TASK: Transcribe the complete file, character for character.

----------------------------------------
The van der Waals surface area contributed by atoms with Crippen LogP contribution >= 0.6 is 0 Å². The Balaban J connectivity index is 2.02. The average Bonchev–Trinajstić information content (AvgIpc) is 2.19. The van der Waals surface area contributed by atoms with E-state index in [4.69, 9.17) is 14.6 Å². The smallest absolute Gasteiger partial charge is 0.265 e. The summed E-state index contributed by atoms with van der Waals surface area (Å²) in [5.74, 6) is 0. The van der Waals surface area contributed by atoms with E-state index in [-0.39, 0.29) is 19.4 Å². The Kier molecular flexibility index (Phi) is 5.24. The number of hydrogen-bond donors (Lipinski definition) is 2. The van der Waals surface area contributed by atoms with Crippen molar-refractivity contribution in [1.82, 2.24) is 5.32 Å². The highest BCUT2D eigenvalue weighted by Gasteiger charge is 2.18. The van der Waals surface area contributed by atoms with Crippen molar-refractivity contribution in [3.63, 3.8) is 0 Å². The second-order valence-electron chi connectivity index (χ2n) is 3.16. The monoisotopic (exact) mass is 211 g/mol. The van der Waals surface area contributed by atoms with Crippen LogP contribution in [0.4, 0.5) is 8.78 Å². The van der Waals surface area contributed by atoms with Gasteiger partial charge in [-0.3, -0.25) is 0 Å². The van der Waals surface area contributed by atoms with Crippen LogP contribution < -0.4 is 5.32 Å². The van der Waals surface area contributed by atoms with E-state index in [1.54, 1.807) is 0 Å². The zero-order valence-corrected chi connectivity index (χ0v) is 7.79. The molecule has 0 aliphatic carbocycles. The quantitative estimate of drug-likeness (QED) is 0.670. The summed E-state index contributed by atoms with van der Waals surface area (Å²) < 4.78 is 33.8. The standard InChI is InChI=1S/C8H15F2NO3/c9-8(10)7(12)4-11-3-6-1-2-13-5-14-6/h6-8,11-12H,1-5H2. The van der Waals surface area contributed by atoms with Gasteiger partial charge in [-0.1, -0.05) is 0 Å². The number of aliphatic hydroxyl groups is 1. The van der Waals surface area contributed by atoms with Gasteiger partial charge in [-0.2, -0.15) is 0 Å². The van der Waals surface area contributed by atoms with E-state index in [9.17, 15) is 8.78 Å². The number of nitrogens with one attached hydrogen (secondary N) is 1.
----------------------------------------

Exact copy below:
The van der Waals surface area contributed by atoms with Crippen LogP contribution >= 0.6 is 0 Å². The Balaban J connectivity index is 2.02. The average Bonchev–Trinajstić information content (AvgIpc) is 2.19. The van der Waals surface area contributed by atoms with E-state index in [4.69, 9.17) is 14.6 Å². The smallest absolute Gasteiger partial charge is 0.265 e. The summed E-state index contributed by atoms with van der Waals surface area (Å²) in [5.74, 6) is 0. The van der Waals surface area contributed by atoms with E-state index in [-0.39, 0.29) is 19.4 Å². The Kier molecular flexibility index (Phi) is 5.24. The number of hydrogen-bond donors (Lipinski definition) is 2. The van der Waals surface area contributed by atoms with Crippen molar-refractivity contribution in [1.82, 2.24) is 5.32 Å². The highest BCUT2D eigenvalue weighted by Gasteiger charge is 2.18. The van der Waals surface area contributed by atoms with Crippen molar-refractivity contribution in [3.63, 3.8) is 0 Å². The second-order valence-electron chi connectivity index (χ2n) is 3.16. The monoisotopic (exact) mass is 211 g/mol. The van der Waals surface area contributed by atoms with Crippen LogP contribution in [0.4, 0.5) is 8.78 Å². The van der Waals surface area contributed by atoms with Gasteiger partial charge in [-0.3, -0.25) is 0 Å². The van der Waals surface area contributed by atoms with Crippen LogP contribution < -0.4 is 5.32 Å². The van der Waals surface area contributed by atoms with E-state index in [1.54, 1.807) is 0 Å². The zero-order valence-corrected chi connectivity index (χ0v) is 7.79. The molecule has 0 aliphatic carbocycles. The quantitative estimate of drug-likeness (QED) is 0.670. The summed E-state index contributed by atoms with van der Waals surface area (Å²) < 4.78 is 33.8. The standard InChI is InChI=1S/C8H15F2NO3/c9-8(10)7(12)4-11-3-6-1-2-13-5-14-6/h6-8,11-12H,1-5H2. The van der Waals surface area contributed by atoms with Gasteiger partial charge in [-0.1, -0.05) is 0 Å². The number of aliphatic hydroxyl groups is 1. The van der Waals surface area contributed by atoms with Gasteiger partial charge in [-0.2, -0.15) is 0 Å². The van der Waals surface area contributed by atoms with E-state index in [9.17, 15) is 8.78 Å². The number of nitrogens with one attached hydrogen (secondary N) is 1.